Spider-man: Crossing the Multiverse is already in theaters, and here we tell you some curious facts about the highly anticipated sequel to A New Universe
It’s already in theaters Spider-Man: Crossing the Multiverse, the exciting second installment of the trilogy of the Spider-Man universe centered on Miles Morales. After meeting Gwen Stacy, Miles, friendly Brooklyn neighbor Spider-Man is catapulted across the multiverse. There he meets the Spider Society, a team of Spider-People tasked with protecting the very existence of the multiverse. But when the heroes clash with each other over how to deal with a new threat, Miles faces off against the other Spiders and must redefine what it means to be a hero in order to save the people he loves most. Anyone can put on a mask, but it’s the way you wear it that makes you a hero.
Once again, the team behind Spider-Man: Crossing the Multiverse has continued to elaborate on the visual style based on the comic book aesthetic developed for the first film, so we can see how the dimensions our heroes visit and the new characters they cross paths with each have their own aesthetic. (You can read our spoiler-free review here.)
Below we reveal some curiosities of this impressive production. You won’t believe which movies served as inspiration
1. The work of futuristic designer Syd Mead, responsible for the designs for Star Trek: The Movie, Blade Runner, and TRON, served as the inspiration for Miguel O’Hara’s look of New York City on Earth-928.
2. Director Justin K. Thompson first worked with producers Phil Lord and Christopher Miller on their directorial debut, A Chance of Meatballs, an animated feature from Sony Pictures.
3. The worlds of the privileged and the underprivileged on Earth-928 are visually and physically separated. The population on the surface lives in an idealized world of blue tones and clean lines, while the underground world is darker and has a brutalist aesthetic.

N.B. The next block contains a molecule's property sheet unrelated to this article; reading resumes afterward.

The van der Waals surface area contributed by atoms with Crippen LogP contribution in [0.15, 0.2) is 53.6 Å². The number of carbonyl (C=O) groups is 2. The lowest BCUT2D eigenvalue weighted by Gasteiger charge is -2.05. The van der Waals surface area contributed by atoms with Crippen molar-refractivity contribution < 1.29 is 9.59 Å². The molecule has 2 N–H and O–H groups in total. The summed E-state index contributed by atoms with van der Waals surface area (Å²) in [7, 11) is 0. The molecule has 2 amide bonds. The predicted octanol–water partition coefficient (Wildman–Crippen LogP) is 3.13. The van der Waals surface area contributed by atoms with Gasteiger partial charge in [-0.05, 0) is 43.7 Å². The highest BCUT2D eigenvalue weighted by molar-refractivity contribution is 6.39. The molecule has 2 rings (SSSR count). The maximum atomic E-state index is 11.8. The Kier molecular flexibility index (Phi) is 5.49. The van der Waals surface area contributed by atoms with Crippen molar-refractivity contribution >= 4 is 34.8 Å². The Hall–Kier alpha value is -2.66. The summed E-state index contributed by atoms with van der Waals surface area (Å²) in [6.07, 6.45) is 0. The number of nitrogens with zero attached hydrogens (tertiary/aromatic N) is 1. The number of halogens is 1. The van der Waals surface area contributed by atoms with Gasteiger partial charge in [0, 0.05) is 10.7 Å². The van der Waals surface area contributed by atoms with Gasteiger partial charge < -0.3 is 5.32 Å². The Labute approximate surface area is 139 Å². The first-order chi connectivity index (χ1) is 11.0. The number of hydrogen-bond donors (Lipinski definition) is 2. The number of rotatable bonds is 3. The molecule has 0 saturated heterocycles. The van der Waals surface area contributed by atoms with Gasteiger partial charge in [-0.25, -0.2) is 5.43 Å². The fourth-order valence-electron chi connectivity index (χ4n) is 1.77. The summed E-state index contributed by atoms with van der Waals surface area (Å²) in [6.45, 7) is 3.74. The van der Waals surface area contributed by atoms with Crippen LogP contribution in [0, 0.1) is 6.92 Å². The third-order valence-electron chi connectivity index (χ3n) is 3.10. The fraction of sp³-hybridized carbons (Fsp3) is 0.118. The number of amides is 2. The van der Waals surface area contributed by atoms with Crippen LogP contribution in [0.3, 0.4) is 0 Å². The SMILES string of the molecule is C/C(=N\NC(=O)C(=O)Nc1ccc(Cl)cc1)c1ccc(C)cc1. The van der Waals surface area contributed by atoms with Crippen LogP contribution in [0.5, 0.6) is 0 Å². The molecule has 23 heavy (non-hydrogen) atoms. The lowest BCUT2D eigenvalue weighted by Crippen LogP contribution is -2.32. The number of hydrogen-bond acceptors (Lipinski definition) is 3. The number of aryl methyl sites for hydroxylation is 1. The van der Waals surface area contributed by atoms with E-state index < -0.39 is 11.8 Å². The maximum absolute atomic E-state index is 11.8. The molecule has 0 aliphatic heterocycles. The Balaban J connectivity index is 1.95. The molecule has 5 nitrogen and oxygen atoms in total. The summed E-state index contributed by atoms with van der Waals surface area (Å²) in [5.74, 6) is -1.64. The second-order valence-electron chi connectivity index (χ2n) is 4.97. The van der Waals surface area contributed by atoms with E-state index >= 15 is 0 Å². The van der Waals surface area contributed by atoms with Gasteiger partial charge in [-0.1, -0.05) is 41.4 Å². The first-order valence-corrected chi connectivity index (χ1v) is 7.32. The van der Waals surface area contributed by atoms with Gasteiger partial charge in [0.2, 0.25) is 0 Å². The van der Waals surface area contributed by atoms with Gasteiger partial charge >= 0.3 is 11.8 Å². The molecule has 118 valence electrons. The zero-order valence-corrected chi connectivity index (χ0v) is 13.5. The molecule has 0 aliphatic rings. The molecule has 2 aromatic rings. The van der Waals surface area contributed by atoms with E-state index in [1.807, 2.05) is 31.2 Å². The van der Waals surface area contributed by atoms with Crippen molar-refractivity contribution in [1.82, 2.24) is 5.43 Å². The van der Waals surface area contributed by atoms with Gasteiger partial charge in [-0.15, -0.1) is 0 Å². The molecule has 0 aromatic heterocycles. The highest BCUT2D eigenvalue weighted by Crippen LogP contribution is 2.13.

4. The visual artists behind Mumbattan decided to hollow out New York’s East River to create a gigantic chasm where the city unfolds in levels, creating a visually stunning backdrop for the Spider-People to move across.
5. Filmmakers have paid tribute to some of the films that have served as visual inspiration throughout history. Movie fans will recognize subtle references to classic titles like Blade Runner, TRON, Akira, and Heat.
6. You’re never too young to meet Spider-Man’s villains! Adorable plush versions of Doctor Octopus and the Green Goblin can be seen in Mayday’s crib.
7. The Vulture’s look was inspired by Leonardo da Vinci’s clever illustrations of winged flying machines from the late 15th century.
8. Ben Reilly’s (aka Scarlet Spider-Man) look was based on the ’90s comics. “His muscles have muscles. If you dissected him, you would discover that he is not a human being, since he does not have ordinary human anatomy,” Phil Lord has said. “He is double and triple jointed and reminds one of someone who spends too much time in the gym.”
10. The Jamaican winery owner who appears in the first part of the film is played by none other than reggae star Ziggy Marley.
What did you think?